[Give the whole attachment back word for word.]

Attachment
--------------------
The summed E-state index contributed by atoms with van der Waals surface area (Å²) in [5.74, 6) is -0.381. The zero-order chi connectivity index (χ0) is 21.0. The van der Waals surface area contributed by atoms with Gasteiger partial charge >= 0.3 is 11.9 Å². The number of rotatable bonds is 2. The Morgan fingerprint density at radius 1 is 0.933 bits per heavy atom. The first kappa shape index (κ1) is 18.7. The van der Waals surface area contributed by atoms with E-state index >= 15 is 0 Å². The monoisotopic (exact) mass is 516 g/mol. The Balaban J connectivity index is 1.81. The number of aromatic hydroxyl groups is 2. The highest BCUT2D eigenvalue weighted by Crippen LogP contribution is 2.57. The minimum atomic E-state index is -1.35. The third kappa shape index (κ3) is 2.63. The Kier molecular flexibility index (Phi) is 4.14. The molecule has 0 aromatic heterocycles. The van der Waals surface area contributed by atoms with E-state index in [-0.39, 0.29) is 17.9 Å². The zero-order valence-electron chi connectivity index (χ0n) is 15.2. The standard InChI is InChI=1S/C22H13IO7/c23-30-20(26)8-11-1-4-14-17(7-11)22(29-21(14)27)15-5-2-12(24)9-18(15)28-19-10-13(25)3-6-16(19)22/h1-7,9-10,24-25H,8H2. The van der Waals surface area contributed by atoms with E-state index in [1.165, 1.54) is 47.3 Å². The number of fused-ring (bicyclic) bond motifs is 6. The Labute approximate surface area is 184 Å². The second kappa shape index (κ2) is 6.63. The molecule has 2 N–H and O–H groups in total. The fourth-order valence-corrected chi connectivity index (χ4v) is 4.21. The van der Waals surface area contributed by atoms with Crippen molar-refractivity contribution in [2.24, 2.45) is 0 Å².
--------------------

The summed E-state index contributed by atoms with van der Waals surface area (Å²) in [5.74, 6) is -0.381. The zero-order chi connectivity index (χ0) is 21.0. The van der Waals surface area contributed by atoms with Gasteiger partial charge >= 0.3 is 11.9 Å². The number of rotatable bonds is 2. The Morgan fingerprint density at radius 1 is 0.933 bits per heavy atom. The first kappa shape index (κ1) is 18.7. The van der Waals surface area contributed by atoms with E-state index >= 15 is 0 Å². The monoisotopic (exact) mass is 516 g/mol. The Balaban J connectivity index is 1.81. The number of aromatic hydroxyl groups is 2. The highest BCUT2D eigenvalue weighted by Crippen LogP contribution is 2.57. The minimum atomic E-state index is -1.35. The third kappa shape index (κ3) is 2.63. The Kier molecular flexibility index (Phi) is 4.14. The molecule has 0 aromatic heterocycles. The van der Waals surface area contributed by atoms with E-state index in [-0.39, 0.29) is 17.9 Å². The zero-order valence-electron chi connectivity index (χ0n) is 15.2. The standard InChI is InChI=1S/C22H13IO7/c23-30-20(26)8-11-1-4-14-17(7-11)22(29-21(14)27)15-5-2-12(24)9-18(15)28-19-10-13(25)3-6-16(19)22/h1-7,9-10,24-25H,8H2. The van der Waals surface area contributed by atoms with E-state index in [1.165, 1.54) is 47.3 Å². The number of fused-ring (bicyclic) bond motifs is 6. The Labute approximate surface area is 184 Å². The second kappa shape index (κ2) is 6.63. The molecule has 2 N–H and O–H groups in total. The fourth-order valence-corrected chi connectivity index (χ4v) is 4.21. The van der Waals surface area contributed by atoms with Crippen molar-refractivity contribution in [2.24, 2.45) is 0 Å².